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TDEE (Total daily energy expenditure)

Updated: Apr 19

What is TDEE?

Your Total Daily Energy Expenditure (TDEE) is an estimation of how many calories you burn per day when exercise is taken into account. It is calculated by first figuring out your Basal Metabolic Rate, then multiplying that value by an activity multiplier. Your TDEE is how many calories you expend every day. If you want to lose fat, try to eat about 15-20 percent less than you burn.

Factors that determine how many calories you burn in a day, or your TDEE (Total daily energy expenditure)

How fast is your metabolism? How many calories do you burn when you exercise? How active are you in your daily life? These are all common things I ask new clients to help me determine the true calories burned a day. Unfortunately most people have the misconceptions that they have slow metabolism and why they can't lose weight. Or that they can exercise a lot to increase their daily total. In fact, there are more than just those two factors that determine the number calories burned. I’ve helped thousands of clients lose weight and get healthy, and TDEE is just one of many factors I consider when building a specific strategy for your goals.

  1. NEAT-non exercise activity thermogenesis - Outside of resting metabolic rate, This is where most people burn the most amount of calories in a day. As the name indicates, these are calories you burn through any activities that aren't direct exercise. Some examples are walking around at work, doing chores, standing at work instead of sitting, and just moving around more in general throughout the day. The more you can keep moving at even a minimal pace in your daily life the more calories you will burn every day.

  2. Resting metabolic rate - These are calories burned by your body just to maintain homeostasis and normal bodily functions like respiratory rate, circulating blood, and building cells. 60-75% of your daily calories burned come from here.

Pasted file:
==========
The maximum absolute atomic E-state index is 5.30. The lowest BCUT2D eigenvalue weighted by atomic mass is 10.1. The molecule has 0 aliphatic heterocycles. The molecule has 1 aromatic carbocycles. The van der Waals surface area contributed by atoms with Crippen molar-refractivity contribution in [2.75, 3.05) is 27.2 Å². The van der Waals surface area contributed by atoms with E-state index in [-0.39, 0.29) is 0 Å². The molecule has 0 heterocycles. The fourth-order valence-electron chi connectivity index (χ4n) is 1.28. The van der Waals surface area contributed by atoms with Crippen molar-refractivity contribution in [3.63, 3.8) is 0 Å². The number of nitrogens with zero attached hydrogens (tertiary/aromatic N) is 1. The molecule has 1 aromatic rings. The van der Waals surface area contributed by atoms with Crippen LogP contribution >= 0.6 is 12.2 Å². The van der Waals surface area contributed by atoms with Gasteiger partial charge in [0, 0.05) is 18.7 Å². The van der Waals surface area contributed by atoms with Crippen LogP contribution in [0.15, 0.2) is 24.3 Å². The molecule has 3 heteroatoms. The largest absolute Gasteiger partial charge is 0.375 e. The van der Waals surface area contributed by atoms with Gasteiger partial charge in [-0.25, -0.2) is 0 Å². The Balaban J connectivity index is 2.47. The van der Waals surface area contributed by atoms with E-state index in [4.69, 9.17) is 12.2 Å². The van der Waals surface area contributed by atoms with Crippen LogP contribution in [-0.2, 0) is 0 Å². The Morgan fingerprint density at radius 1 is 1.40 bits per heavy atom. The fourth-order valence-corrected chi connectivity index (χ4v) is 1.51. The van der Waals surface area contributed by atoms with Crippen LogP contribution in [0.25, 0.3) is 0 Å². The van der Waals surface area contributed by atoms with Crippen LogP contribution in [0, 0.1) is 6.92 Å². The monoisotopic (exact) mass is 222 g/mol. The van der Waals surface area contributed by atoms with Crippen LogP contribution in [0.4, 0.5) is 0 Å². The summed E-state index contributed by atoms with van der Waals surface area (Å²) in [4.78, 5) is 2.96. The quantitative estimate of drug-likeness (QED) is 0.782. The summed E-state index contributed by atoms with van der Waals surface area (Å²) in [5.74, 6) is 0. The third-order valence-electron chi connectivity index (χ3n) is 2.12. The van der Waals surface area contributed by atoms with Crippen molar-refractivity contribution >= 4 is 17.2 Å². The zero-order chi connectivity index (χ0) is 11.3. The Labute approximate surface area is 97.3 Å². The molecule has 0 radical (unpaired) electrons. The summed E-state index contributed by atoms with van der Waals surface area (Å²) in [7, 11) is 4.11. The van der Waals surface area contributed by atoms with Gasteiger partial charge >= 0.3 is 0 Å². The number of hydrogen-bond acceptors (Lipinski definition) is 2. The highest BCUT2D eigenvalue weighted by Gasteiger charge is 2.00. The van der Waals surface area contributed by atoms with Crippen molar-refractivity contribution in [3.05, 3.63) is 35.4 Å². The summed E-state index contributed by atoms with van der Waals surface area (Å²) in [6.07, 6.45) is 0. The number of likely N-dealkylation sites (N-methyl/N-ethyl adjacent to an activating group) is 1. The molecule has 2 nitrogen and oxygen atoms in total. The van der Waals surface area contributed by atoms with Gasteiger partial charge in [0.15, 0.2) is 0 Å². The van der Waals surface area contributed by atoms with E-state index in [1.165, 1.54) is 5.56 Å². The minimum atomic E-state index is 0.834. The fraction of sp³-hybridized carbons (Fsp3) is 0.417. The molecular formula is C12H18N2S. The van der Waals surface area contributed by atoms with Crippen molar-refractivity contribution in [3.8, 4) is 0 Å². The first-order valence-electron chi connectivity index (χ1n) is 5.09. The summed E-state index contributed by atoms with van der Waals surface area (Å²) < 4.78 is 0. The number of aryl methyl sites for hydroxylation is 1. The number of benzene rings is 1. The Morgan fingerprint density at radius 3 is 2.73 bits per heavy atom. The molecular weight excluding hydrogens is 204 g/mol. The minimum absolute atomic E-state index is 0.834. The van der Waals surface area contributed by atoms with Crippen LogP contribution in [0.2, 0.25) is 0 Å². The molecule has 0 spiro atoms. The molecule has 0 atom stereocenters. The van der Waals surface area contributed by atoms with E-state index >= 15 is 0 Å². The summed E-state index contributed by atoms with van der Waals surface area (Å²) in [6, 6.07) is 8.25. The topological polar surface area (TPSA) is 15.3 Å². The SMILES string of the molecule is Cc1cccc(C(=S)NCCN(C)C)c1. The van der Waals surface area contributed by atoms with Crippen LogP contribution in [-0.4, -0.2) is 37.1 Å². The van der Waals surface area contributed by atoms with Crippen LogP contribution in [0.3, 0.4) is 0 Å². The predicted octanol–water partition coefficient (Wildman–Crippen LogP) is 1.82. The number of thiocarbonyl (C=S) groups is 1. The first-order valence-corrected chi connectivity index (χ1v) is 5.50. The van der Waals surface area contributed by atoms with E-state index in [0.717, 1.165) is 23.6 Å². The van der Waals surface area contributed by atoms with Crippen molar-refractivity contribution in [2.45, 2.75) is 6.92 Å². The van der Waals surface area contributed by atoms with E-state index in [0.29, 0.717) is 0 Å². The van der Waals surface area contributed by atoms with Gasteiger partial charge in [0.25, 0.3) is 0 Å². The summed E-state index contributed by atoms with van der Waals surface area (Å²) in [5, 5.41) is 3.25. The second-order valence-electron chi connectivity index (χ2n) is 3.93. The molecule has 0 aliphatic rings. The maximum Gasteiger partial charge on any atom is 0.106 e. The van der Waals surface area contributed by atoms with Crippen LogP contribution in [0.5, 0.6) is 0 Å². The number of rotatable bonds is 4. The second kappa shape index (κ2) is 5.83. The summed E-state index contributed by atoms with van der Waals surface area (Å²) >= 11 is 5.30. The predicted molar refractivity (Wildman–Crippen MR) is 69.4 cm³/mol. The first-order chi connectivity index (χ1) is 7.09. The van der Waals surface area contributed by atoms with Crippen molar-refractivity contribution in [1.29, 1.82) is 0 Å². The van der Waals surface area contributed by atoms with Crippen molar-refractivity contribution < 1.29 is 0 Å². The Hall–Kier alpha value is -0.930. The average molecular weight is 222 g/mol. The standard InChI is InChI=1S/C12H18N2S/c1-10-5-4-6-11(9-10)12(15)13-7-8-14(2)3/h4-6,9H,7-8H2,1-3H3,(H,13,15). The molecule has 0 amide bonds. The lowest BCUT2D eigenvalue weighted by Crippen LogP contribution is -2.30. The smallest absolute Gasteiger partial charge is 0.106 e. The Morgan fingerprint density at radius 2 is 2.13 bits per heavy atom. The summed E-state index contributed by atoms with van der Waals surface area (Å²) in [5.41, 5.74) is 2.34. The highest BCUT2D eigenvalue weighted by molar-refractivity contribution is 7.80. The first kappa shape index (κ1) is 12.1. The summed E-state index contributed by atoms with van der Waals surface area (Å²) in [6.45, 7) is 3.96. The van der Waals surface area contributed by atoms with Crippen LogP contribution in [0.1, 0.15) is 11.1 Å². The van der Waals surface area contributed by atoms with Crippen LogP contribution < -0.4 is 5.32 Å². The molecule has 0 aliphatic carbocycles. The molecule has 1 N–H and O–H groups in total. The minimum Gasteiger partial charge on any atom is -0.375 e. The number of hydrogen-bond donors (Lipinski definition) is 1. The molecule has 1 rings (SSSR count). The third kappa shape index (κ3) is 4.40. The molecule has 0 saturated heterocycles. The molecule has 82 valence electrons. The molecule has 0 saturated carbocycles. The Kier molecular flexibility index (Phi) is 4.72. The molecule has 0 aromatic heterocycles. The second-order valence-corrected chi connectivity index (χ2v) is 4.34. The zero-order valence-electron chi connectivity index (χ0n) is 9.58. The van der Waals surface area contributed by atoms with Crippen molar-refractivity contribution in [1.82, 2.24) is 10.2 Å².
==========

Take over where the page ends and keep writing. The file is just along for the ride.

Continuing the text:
3. Calories burned from exercise - The number here will vary depending on the intensity and duration of your exercise. Typically 15-30% of the daily calories burned.

  4. Thermic effect of food - Your body Burns calories to chew, digest, and store food. so basically your body has to burn calories to eat! This is one of the main reasons I emphasize to people that they need to be eating 4 to 5 small meals a day. Protein, carbs and fat All burn different amounts of calories. But proteins take the edge for more calories burned to be consumed. The Thermal effect of food accounts for 10% of your daily calories burned.

Photo of a diet plan book and a large salad

How to Increase Your Daily Metabolism

Your TDEE is often referred to as your daily metabolism - although these two things are pretty different! Regardless, when someone speaks about increasing or decreasing their metabolism, they are typically referring to increasing or decreasing the number of calories their body burns and uses each day.

Unfortunately, there is no special pill, superfood, or supplement that can do this. Because your BMR and daily movement make up so much of your TDEE there are really only two ways to change your TDEE - change your weight or exercise more. In other words, gaining muscle and working out more often mean you get to eat more calories and maintain your weight!

Calculate your TDEE

Although this TDEE calculator is a great tool, it's not perfect. Keep in mind this is just an estimate. Furthermore, many of us overestimate, underestimate, or flat-out lie about how much we weigh or exercise. Even if you were honest with the calculator, it doesn't mean the number will be 100 percent accurate. Whatever number the TDEE calculator gave to you is a starting point—not a law for you to abide for the rest of your life.

Once you've established your daily calorie intake, I suggest initially tracking your weight on a weekly basis. This will help determine if you need to adjust your calorie intake to optimize your fat-loss goals.

Find the Right Metabolism Balance with Revive Fitness

Whether you are trying to lose weight, gain weight, or maintain your weight, your energy expenditure is the ultimate regulator, and finding the right balance is key. Not every day will be perfect, but matching your energy intake to your energy expenditure over time and on average will help you maintain a healthy weight long-term.

If you need to change your weight to improve your health, modify your food intake, and TDEE together to improve your body composition while feeling your best. Contact Revive Fitness if you need help calculating your TDEE.


Article Author: Dwight Wilson

Dwight has over 20 years of experience and is an NSCA-certified trainer specializing in weight loss and enjoys bodybuilding style training. Owner of Revive Fitness, Dwight educates his clients in the areas of strength training, cardiovascular endurance, and proper nutrition.

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